OTT, pay-TV and skinny packages co-exist, not either/or for consumers | Media Analysis | Business
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US consumers are weighing their video options and testing the waters on several fronts, including OTT video, skinny TV and traditional cable subscriptions – often ending up with a mixture of all three.

ott churn 9 sept 2018The uptake and churn rates across the video spectrum offer little consensus in terms of which are cannibalising the other’s revenue—but a review of recent analyses shows that service categories may be more complementary than adversarial.

For instance, Parks Associates research this week found that the rate of cancellation for OTT video services among US broadband households has held steady over the past three years at approximately 18%. The average subscription length for OTT video services is 30 months overall, although the three top services in the market—Netflix, Amazon and Hulu—have the most stability, while churn rates for other services tend to be more volatile.

“With OTT service penetration starting to plateau at around 65% adoption among U.S. broadband households, the OTT video market is reaching a level of saturation for the services currently available to consumers,” said Parks analyst Brett Sappington said. “In an increasingly crowded and competitive marketplace where subscriber acquisition costs are high, this plateau highlights the need for services to focus on retention rather than solely acquisition. Successful services can encourage retention in several ways, such as community building, continuously offering new and fresh content, and improving their user experience.”

While OTT has reached a saturation level, most US consumers are also still carrying a traditional pay-TV subscription. In fact, MRI’s Cord Evolution research found that 71% still have cable, satellite or telco TV service, with no plans to cut the cord – including 58% of those aged 18-to-34 and 69% of people ages 35 to 49. Pay-TV loyalty is highest, at 80%, of those 50 and over, unsurprisingly.

Most of these subscribers (55%) are “stacking” their services, and using OTT as a complement to their STB-delivered fare – a testament to the value of original content for services like Netflix and Hulu. That’s especially true for the advertiser-coveted 18-to-34 group, where 76% of them have multiple services.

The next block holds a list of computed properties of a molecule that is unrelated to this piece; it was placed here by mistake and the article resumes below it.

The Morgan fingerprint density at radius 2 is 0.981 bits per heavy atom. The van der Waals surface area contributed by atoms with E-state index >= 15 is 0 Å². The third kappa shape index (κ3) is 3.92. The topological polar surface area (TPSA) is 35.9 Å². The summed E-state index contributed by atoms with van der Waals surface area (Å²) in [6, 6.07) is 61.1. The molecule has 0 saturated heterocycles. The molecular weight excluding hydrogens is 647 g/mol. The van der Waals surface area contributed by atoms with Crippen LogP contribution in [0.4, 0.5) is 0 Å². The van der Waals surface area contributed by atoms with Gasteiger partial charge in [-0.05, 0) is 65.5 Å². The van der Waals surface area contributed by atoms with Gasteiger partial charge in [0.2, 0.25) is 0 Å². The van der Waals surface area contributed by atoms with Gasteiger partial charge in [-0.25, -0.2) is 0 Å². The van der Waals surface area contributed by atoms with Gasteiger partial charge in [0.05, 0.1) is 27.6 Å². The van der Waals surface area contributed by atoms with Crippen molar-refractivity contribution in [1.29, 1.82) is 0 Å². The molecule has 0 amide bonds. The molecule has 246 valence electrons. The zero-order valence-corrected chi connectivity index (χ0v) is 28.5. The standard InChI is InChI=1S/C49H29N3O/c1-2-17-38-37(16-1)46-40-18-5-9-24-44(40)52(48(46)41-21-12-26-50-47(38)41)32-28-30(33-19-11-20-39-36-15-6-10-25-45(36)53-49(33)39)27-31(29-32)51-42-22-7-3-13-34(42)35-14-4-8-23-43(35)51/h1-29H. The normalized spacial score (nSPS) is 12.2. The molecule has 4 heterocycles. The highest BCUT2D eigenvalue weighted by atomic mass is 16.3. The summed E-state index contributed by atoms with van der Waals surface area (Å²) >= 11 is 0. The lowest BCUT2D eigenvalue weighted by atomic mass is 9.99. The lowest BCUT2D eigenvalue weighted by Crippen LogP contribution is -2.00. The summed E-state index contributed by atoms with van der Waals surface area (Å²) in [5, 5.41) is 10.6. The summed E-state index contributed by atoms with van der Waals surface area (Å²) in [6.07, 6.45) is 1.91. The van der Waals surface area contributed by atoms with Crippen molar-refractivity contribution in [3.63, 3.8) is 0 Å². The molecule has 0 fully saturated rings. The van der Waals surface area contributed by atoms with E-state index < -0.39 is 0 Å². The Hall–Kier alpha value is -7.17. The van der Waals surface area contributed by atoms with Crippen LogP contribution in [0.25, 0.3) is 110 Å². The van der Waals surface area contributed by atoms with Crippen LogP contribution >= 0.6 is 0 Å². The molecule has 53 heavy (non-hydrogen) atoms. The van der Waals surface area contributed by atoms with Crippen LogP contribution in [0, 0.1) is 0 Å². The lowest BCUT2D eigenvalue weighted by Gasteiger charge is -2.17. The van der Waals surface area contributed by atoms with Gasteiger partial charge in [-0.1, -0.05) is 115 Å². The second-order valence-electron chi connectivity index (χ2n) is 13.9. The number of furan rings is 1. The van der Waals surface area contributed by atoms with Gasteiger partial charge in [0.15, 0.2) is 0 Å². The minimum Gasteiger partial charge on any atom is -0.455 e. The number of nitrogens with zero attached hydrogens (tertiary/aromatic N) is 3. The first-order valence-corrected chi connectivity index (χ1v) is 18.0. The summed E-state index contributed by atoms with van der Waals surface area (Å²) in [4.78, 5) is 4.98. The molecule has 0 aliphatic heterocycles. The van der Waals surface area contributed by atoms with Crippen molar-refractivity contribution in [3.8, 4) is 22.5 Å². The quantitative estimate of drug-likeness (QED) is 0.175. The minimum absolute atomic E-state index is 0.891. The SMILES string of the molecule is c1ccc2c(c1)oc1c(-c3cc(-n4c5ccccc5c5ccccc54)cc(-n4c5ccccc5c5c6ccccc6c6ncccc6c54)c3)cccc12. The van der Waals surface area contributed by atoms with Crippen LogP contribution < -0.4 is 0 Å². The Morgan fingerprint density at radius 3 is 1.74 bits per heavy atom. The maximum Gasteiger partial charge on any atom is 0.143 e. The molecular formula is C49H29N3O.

“The fact is that pay-TV services still account for most of the TV watching that happens in the US,” said Amy Hunt, VP of TVideo Media Sales at MRI and author of the Cord Evolution research. “Many of their subscribers simply cannot imagine a new way of doing things. But as younger generations more comfortable with streaming technologies set up households, cable and satellite companies need to find ways to remain attractive and relevant.”

Meanwhile, the meet-in-the-middle option offered by skinny TV – streaming services that replicate the traditional live-TV experience offered by cable, satellite or IPTV with a more limited channel lineup and a lower price – is giving wings to traditional TV distributors.

According to the Q2 2018 US Multichannel Subscriber Report  by Kagan, combined cable, direct broadcast satellite (DBS) and telco multichannel sectors lost 860,640 video subscribers in the three-month period ended 30 June, ending the quarter at 92.2 million subscriptions (89.4 million of them residential customers). However, throwing skinny-TV services DIRECTV NOW and Sling TV (owned by Dish Network) into the mix reduces the quarterly subscription losses by approximately 45%, raising the residential figure to 93.5 million. The residential multichannel penetration rate stood at 75% as of June 30 when including the virtual services.